Monrovia Works to Find Balanced Solutions for Development Renaissance

- Courtesy photo
Monrovia has been planning for an increase in housing during the past 20+ years. – Courtesy photo

By Staff

Here in Southern California, we are faced with the daunting reality that things are about to get a lot more crowded. Based on the latest demographic projections available, in the next 25-year planning period, the SCAG region (which includes LA County, Orange County, San Bernardino County, Riverside County, Ventura County, and Imperial County) will, through natural growth patterns unrelated to immigration, add the equivalent population of the states of Oregon and Washington, combined. That’s around 11 million more people in the greater Southern California region.

Against that backdrop, California is in the midst of a true housing crisis. A report published by McKinsey Global Institute illustrated the depths of the housing crunch here in the Golden State, where real estate prices are rising 3x faster than household income, where 50% of the State’s population cannot afford housing, where California needs to build 3.5 million more homes by 2025 to truly stabilize the housing situation.

And here in Monrovia, residents are impacted by these broader housing trends facing the State. In Monrovia the average rent for an apartment these days is around $3/square foot. That means that a 1,000 square foot apartment will cost you $3,000 per month in rent. “That’s just not okay,” says Monrovia City Manager Oliver Chi.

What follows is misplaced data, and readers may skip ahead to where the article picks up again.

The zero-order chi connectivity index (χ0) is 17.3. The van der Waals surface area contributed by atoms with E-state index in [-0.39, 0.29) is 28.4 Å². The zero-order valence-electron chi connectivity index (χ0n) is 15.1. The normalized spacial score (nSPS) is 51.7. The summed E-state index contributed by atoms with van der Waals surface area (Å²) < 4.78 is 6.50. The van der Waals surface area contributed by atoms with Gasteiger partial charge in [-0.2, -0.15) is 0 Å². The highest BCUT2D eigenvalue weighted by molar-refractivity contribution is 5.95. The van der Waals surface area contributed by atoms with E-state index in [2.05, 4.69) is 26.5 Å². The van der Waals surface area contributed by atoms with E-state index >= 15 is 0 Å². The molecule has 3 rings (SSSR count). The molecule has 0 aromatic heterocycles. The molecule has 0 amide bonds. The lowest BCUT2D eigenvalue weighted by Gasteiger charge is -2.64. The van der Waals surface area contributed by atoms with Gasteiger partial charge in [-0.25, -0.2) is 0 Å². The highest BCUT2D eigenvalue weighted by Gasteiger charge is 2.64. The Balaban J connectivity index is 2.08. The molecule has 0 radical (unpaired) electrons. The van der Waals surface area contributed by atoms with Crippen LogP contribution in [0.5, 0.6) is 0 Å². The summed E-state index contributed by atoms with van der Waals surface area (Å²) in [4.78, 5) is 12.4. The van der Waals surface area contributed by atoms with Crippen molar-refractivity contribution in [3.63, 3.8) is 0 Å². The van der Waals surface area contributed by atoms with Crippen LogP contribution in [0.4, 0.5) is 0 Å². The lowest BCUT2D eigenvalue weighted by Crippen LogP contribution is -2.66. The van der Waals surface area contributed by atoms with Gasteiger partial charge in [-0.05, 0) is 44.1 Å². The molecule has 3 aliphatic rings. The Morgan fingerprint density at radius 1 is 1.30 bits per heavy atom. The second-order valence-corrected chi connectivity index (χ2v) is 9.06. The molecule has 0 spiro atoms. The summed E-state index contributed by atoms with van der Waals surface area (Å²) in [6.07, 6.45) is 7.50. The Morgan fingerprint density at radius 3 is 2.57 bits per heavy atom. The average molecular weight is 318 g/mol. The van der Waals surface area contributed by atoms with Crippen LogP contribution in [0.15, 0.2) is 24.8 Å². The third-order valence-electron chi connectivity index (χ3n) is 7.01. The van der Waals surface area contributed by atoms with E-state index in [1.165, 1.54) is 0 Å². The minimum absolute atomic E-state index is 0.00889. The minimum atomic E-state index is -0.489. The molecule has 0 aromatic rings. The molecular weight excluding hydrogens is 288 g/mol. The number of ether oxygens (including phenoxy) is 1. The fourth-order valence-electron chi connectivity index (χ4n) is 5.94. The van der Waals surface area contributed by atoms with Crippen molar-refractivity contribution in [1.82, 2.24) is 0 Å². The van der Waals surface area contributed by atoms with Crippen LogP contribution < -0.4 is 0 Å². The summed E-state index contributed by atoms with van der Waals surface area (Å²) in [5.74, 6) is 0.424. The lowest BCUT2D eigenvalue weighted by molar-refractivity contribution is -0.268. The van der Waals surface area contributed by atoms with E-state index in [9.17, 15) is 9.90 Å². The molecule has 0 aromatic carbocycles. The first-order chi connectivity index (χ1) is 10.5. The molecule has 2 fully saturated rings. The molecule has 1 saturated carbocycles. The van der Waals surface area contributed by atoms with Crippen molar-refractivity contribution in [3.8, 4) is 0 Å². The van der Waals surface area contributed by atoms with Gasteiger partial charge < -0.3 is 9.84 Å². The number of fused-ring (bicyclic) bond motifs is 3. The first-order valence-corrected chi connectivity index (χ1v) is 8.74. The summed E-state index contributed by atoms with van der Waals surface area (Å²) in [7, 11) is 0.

While there are many different proposed solutions to the housing issues Monrovia is faced with today, there is only one for which there is near universal agreement; that if we are to stabilize housing costs in California, we need a massive increase in the supply of available housing.

Monrovia has been planning for this increase in housing during the past 20+ years. Initial ideas were developed through a 2004 Urban Land Institute Study commissioned by the City. Those concepts were then codified in a 2008 General Plan Update that created areas of focused housing density in the edges surrounding Old Town, at Station Square, and on the west end of Huntington Drive. Finally, in 2014, the City adopted the Station Square Transit Village Planned Development Area to allow for greater housing densities around the Gold Line Station. And now, during the next several months, all of those plans will be coming to life as Monrovia is set to consider several large residential development projects that reflect the community’s long term plans and vision for the City. All told, there are currently around 2,200 housing units/rooms in the development pipeline, which constitutes a 15% increase in the city’s total housing supply.


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